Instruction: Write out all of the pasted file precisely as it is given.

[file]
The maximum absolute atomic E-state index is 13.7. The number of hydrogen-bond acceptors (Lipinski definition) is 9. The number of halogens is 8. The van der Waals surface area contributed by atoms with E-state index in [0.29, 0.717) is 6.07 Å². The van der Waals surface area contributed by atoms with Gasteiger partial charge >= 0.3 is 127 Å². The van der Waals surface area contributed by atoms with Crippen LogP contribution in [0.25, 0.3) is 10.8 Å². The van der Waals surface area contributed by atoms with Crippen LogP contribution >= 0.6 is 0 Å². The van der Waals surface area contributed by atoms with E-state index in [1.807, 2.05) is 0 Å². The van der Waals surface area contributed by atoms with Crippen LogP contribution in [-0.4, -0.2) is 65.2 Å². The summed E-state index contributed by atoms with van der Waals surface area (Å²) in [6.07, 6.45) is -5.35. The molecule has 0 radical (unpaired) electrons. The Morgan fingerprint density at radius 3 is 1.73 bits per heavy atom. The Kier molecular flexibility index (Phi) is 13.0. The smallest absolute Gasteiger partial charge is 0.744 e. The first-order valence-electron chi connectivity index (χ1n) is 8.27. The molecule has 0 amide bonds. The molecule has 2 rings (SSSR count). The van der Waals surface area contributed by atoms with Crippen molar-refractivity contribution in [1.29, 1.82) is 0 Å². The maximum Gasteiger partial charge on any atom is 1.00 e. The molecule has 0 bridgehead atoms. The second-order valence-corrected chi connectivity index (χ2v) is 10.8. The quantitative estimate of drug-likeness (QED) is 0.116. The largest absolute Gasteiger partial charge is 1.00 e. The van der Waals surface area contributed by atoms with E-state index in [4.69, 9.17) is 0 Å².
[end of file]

The maximum absolute atomic E-state index is 13.7. The number of hydrogen-bond acceptors (Lipinski definition) is 9. The number of halogens is 8. The van der Waals surface area contributed by atoms with E-state index in [0.29, 0.717) is 6.07 Å². The van der Waals surface area contributed by atoms with Gasteiger partial charge >= 0.3 is 127 Å². The van der Waals surface area contributed by atoms with Crippen LogP contribution in [0.25, 0.3) is 10.8 Å². The van der Waals surface area contributed by atoms with Crippen LogP contribution >= 0.6 is 0 Å². The van der Waals surface area contributed by atoms with E-state index in [1.807, 2.05) is 0 Å². The van der Waals surface area contributed by atoms with Crippen LogP contribution in [-0.4, -0.2) is 65.2 Å². The summed E-state index contributed by atoms with van der Waals surface area (Å²) in [6.07, 6.45) is -5.35. The molecule has 0 radical (unpaired) electrons. The Morgan fingerprint density at radius 3 is 1.73 bits per heavy atom. The Kier molecular flexibility index (Phi) is 13.0. The smallest absolute Gasteiger partial charge is 0.744 e. The first-order valence-electron chi connectivity index (χ1n) is 8.27. The molecule has 0 amide bonds. The molecule has 2 rings (SSSR count). The van der Waals surface area contributed by atoms with Crippen molar-refractivity contribution in [1.29, 1.82) is 0 Å². The maximum Gasteiger partial charge on any atom is 1.00 e. The molecule has 0 bridgehead atoms. The second-order valence-corrected chi connectivity index (χ2v) is 10.8. The quantitative estimate of drug-likeness (QED) is 0.116. The largest absolute Gasteiger partial charge is 1.00 e. The van der Waals surface area contributed by atoms with E-state index in [4.69, 9.17) is 0 Å².